Over/Under on Francisco Lindor home runs set at 31.5 in 2021
The most important player that changed teams this MLB offseason wasn’t Trevor Bauer or George Springer, it was Francisco Lindor. The star shortstop of the Cleveland Indians for six seasons was dealt in January to the New York Mets in an apparent cost-cutting move.
Lindor will become a free agent after the 2021 campaign, but contract extension talks with the Mets are still in the nascent stages and will likely be paused during the season. Bettors have often heard of players motivated to earn a big payday in a “contract year,” but oddsmakers apparently don’t believe that Lindor will step up his game.
The posted home run total for “Mr. Smile” this season is 31.5 (with the Under “juiced” at -125), a number he surpassed in three straight seasons prior to the pandemic-shortened 2020. Are the bookmakers right to be bearish on Lindor as he switches leagues, or will he slug his way into the hearts of Mets fans and into a lucrative new contract? Let’s start investigating.
The case for the Over
Lindor joins one of the game’s most productive lineups in 2021. Pitchers will be less likely to work around him with Pete Alonso or Michael Conforto waiting on deck.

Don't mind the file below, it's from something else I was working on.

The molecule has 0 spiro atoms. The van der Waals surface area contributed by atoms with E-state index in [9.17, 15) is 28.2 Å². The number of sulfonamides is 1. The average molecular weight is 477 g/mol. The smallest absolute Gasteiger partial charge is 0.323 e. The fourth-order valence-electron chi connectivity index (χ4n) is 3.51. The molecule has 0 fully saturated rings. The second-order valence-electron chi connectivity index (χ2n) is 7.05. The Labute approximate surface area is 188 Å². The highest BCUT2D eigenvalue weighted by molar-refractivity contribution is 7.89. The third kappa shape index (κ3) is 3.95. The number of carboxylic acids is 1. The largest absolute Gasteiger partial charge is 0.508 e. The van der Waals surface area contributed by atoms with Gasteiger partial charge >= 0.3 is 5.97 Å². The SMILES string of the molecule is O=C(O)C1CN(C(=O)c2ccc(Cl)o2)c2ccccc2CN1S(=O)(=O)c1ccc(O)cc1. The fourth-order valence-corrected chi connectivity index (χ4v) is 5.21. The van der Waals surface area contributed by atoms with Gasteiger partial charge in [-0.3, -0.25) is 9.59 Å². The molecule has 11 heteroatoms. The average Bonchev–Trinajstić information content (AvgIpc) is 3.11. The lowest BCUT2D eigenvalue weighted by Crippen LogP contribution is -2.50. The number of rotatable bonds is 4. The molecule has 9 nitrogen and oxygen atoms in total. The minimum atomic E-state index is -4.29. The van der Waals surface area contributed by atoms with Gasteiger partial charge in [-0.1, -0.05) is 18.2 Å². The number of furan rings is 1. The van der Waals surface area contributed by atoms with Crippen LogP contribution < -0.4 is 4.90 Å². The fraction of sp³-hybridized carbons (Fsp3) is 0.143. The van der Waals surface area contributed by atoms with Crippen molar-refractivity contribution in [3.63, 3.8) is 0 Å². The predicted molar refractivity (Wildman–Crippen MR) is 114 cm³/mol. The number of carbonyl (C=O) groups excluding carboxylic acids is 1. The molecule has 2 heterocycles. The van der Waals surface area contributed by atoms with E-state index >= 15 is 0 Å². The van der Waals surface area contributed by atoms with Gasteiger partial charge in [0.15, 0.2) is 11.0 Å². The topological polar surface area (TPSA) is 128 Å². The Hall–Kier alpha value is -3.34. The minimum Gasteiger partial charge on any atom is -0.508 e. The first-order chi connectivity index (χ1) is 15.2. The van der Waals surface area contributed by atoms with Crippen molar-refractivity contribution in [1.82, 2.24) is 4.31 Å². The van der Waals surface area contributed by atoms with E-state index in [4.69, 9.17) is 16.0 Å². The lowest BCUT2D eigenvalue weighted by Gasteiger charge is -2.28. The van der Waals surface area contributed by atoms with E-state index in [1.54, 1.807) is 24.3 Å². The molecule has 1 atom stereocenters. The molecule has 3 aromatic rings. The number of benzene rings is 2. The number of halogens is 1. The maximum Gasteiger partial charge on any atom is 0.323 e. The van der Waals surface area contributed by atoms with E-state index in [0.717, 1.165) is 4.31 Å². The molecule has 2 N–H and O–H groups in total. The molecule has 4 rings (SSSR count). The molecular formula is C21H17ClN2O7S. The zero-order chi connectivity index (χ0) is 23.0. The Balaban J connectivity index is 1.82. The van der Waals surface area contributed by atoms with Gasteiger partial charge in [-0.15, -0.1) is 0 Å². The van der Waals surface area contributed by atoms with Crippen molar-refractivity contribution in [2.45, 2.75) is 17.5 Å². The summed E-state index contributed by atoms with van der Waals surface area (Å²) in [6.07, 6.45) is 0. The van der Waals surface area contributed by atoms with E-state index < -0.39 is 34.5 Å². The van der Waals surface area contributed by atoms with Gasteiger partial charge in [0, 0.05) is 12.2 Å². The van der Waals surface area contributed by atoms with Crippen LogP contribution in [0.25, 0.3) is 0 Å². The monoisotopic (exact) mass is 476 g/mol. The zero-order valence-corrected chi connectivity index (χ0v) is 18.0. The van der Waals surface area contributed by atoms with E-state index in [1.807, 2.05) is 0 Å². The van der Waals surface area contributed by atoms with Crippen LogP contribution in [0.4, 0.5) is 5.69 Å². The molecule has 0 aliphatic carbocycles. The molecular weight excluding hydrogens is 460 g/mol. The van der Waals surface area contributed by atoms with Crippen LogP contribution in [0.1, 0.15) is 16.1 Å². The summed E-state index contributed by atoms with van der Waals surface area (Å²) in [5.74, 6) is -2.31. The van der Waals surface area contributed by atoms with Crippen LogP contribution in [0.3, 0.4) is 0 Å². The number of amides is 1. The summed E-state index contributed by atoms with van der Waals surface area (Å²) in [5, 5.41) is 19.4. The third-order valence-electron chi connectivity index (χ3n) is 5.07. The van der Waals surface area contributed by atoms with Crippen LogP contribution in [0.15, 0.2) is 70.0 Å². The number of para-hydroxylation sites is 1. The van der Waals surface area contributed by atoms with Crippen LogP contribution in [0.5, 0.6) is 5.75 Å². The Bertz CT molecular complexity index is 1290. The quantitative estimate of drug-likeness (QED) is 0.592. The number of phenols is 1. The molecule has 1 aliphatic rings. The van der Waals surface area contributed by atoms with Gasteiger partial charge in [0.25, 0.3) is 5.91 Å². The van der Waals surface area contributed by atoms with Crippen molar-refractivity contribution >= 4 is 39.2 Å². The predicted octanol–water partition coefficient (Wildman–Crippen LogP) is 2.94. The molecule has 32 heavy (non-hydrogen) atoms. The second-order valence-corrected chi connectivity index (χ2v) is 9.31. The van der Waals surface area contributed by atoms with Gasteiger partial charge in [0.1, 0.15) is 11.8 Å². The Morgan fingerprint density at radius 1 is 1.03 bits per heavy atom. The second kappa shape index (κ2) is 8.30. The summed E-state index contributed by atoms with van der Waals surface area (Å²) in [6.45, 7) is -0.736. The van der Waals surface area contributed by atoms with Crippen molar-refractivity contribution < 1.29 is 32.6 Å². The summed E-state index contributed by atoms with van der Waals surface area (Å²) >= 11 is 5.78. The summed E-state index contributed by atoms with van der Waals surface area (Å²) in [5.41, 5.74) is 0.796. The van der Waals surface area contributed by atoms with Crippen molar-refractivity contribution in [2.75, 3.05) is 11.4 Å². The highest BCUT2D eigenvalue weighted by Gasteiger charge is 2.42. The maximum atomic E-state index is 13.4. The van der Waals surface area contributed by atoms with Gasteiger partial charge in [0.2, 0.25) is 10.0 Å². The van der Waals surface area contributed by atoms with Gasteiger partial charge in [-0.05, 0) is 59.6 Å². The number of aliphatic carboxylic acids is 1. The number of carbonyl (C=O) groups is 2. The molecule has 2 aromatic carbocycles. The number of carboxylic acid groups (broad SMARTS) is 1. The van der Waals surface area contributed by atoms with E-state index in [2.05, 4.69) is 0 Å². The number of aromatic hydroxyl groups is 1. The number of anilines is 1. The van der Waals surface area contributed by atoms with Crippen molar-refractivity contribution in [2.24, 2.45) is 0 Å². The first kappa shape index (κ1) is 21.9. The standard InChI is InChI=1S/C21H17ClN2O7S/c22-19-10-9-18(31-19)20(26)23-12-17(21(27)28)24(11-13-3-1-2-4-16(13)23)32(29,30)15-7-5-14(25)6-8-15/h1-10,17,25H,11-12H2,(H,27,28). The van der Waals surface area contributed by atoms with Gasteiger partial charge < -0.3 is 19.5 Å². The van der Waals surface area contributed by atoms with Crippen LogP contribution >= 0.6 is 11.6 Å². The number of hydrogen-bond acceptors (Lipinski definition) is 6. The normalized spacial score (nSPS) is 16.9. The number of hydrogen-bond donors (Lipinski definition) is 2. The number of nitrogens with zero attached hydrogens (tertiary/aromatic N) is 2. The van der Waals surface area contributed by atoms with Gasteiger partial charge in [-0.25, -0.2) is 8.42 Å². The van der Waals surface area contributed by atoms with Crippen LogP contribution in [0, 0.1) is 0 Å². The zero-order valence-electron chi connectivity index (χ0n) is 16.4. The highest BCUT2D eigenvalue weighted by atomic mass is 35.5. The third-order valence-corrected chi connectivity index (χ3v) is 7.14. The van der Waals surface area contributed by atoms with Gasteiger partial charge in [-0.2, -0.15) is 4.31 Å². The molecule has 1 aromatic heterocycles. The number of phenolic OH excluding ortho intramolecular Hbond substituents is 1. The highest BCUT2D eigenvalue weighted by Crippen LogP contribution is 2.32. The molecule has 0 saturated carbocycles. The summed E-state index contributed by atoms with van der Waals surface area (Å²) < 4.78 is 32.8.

Lindor did not enjoy similar company in the lineup with the Indians last season – the Tribe was 25th in runs per game in 2020, with Jose Ramirez the only other reliable source of offense. It goes a long way in explaining Lindor’s drop in production last year (career-low .750 OPS).
“Mr. Smile” has proven to be durable, suiting up for all 60 games last year and playing no fewer than 143 tilts in the four preceding seasons. So his pursuit of 32 home runs is unlikely to be impeded by the injury bug.
The case for the Under
Switching leagues is a little easier these days, with interleague play becoming more frequent than in seasons past. But Lindor will still be subjected to a host of matchups with pitchers he has never faced before.
Additionally, the Mets’ home ballpark – Citi Field – has never been considered a hitter’s haven. It’s become less pitcher-friendly over the years with the fences being gradually moved in, but Lindor was playing in a more hitter-friendly venue at Progressive Field in his first six MLB seasons.
Bettors have seen teams that “win the winter” fail to answer the bell in spring, but that should not be the case with the Mets. The durable Lindor – playing for a new contract – should be a major contributor to one of the best lineups in baseball, and clear 31.5 homers for the fourth time in his career.